I’ve just arrived in Edinburgh, where I’ll be handing out copies of the new magazine on Princes St from 8am tomorrow morning (helped by two readers, who kindly answered my appeal on Twitter). It’s a rather special edition: for the first time our 186-year history, the cover story has been written by the readers. We asked them to write a letter to Scots, telling them what they thought – rather than rely on the message being conveyed by the politicians. The volume and quality of the replies has been remarkable. And it deserved a few hundred extra copies, which I’m here to deliver. James Forsyth, who’s also passionate about the union, will arrive here a bit later.
We have fitted as many readers’ letters as we could over three pages. They’re not necessarily the best ones, just samples of the kinds of arguments being made. Made by people of all ages, from all parts of the country and (as you’d expect of Spectator readers) from all political persuasions. We have one left-leaning reader asking Scots if they really want to condemn Liverpudians and Mancunians to perpetual conservative government. Whither fraternity? Quite a few say they’re as exasperated with Cameron as the next Glaswegian, but pointing out that change in Westminster comes when people unite – not divide.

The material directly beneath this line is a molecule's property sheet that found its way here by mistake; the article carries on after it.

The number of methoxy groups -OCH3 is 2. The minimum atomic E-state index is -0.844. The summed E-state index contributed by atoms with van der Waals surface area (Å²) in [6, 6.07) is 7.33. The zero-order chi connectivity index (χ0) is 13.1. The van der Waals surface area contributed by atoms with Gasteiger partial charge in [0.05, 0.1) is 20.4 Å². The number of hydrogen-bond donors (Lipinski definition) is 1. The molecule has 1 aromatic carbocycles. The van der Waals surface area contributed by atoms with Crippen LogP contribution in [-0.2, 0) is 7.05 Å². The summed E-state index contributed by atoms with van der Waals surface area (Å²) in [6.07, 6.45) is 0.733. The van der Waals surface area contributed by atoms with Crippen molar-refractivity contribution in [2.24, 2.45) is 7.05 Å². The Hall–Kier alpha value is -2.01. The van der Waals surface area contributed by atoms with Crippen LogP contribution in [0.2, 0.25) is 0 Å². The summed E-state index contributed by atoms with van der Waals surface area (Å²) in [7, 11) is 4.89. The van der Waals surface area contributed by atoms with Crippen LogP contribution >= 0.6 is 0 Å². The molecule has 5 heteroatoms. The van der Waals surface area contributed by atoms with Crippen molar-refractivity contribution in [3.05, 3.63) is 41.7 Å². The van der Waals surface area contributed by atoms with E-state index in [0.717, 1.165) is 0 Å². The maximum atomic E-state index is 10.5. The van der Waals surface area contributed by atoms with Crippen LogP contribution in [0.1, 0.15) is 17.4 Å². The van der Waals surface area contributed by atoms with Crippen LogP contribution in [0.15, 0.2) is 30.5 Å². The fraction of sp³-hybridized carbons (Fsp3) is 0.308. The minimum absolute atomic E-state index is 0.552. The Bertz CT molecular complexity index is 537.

The replies have kept coming in. So we’ve decided to keep publishing them – after all, our online readership in Scotland is bigger than our print readership. I’m hoping to do my bit to boost the latter tomorrow. We’ll keep publishing these in the run-up to the referendum, so do keep emailing them.
PS: Judging by my Twitter timeline, the ‘yes’ praetorians hate all this: it upends their narrative of 18 Sep being a vote against a callous Westminster elite. This is, of course, nothing less than a vote about whether to give up on the greatest country ever created.